This isn’t because Joe and I wouldn’t like more nights out together, of course. (And contrary to the stereotype, I’m happy to report that when we do get the chance to spend time alone together, our conversation isn’t generally focused on Lily – partly because my partner happens to be a chatty Cathy with a ludicrously broad range of interests that are fun to discuss.) But when scrambling to make arrangements for a night out, so very, very much has to fall into place exactly right. And that’s just something I didn’t fully grasp before I had a child of my own. Continue reading

When did my escape become another chore?

In the first months of this year, I found myself covering a lot of evening events for work, doing a little travel, and struggling to work doctor’s appointments and tests (because of the pregnancy) into already full-to-bursting days.

How I’ve been feeling lately

Because of all this, I got out of the habit of going to Monday night rehearsals for the local community band I’ve played in these past few years, wanting to make sure I spent as many evenings with Lily as I could. 

“No big deal,” I thought. “I’ll start going to rehearsals again when things get back to normal.”

When my evening schedule lightened, the band was in final preparations for two concerts, so that didn’t really seem like the right time to go back, either. I thus continued with my hiatus, telling myself that I’d simply give myself a couple of more weeks off.

Finally, a couple of weeks ago, I had a light reviewing week, and the band’s concerts had just happened.

Yet when the moment arrived for me to leave our house for rehearsal, I didn’t go.

I felt kind of guilty, and more than a bit lame, questioning why I could no longer work up the gumption to go to what had previously been an important regular escape for me.

For I’ve played trombone since I was 11, and in many ways, this ridiculous little hobby has been a boon to me. So many of my longtime friends, as well as my husband, came into my life as a direct result of my playing this bulky, awkward instrument. Plus, I’ve always enjoyed playing in groups and making music, even if it’s at a less-than-professional level.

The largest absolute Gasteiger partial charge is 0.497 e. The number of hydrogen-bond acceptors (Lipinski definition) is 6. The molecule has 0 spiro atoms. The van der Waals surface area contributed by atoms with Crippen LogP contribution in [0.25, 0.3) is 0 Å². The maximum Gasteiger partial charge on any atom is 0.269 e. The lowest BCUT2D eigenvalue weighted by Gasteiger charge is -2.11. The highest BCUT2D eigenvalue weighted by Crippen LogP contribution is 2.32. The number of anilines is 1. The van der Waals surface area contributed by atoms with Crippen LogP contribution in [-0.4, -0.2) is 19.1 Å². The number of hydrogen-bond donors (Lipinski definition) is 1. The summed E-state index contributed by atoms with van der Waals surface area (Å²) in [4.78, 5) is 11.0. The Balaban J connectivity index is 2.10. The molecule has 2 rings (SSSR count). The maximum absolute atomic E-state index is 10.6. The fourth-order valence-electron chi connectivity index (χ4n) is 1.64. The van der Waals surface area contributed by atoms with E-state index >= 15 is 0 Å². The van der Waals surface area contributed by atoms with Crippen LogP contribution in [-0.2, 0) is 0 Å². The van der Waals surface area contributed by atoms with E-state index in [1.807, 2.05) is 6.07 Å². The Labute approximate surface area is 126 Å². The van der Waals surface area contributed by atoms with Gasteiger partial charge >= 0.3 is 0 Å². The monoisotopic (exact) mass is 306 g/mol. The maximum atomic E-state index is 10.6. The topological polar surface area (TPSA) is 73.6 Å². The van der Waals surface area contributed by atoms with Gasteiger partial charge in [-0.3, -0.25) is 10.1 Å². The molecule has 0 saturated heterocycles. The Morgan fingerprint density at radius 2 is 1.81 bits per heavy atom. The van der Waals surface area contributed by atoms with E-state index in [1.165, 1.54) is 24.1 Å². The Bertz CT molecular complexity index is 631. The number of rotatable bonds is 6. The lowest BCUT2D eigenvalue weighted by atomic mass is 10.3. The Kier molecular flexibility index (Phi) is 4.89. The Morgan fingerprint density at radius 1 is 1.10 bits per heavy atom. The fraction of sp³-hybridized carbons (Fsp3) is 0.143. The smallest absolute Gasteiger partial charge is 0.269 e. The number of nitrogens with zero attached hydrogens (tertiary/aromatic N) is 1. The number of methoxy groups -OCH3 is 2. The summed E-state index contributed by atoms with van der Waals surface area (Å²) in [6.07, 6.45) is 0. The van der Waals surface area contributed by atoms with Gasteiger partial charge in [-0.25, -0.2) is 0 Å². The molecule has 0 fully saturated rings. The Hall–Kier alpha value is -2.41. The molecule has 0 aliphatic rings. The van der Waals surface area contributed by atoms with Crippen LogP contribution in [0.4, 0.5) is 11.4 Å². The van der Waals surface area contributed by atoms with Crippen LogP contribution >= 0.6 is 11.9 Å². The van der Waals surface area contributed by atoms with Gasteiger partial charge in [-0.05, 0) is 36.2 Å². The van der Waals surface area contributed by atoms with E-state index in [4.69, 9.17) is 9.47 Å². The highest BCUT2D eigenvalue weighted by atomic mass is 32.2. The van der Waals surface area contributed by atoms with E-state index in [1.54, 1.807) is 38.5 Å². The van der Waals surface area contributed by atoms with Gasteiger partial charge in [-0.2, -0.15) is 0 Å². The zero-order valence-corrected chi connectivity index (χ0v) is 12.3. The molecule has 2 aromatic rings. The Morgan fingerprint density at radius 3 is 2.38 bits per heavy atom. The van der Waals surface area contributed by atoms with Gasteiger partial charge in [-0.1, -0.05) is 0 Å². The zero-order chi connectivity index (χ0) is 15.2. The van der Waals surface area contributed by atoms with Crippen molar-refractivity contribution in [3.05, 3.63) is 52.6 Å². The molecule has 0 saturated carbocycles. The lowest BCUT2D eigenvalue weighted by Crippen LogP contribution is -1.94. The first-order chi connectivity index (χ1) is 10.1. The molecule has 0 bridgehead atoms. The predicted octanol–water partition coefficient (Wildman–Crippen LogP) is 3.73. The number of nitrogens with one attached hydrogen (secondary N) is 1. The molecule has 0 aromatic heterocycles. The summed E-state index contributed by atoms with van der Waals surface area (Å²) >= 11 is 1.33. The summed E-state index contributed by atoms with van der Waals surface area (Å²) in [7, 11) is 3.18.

I’d played in the local community band for a year or two before getting pregnant with Lily, attending rehearsals and playing concerts until shortly before her arrival. (I wondered then, as I do while pregnant again now, what the trombone sounds like from the inside of my body. It must be bizarre – but really, what wouldn’t be bizarre while packed into someone’s stomach?)

As I remember it, I returned to the band at about the time my maternity leave ended. In that moment, I often felt harried and overwhelmed by my new motherhood, and the adjustment back to work presented its own challenges. So playing in the band was a small gesture toward turning back toward the familiar, and the person I’d always thought of myself as being.

For those two hours every Monday night, this worked almost exactly as I had hoped. Joe had encouraged me to claim that time for myself, and I slowly began to feel like myself again – or, at least, like something other than a constantly exhausted milk machine. Which was progress. Continue reading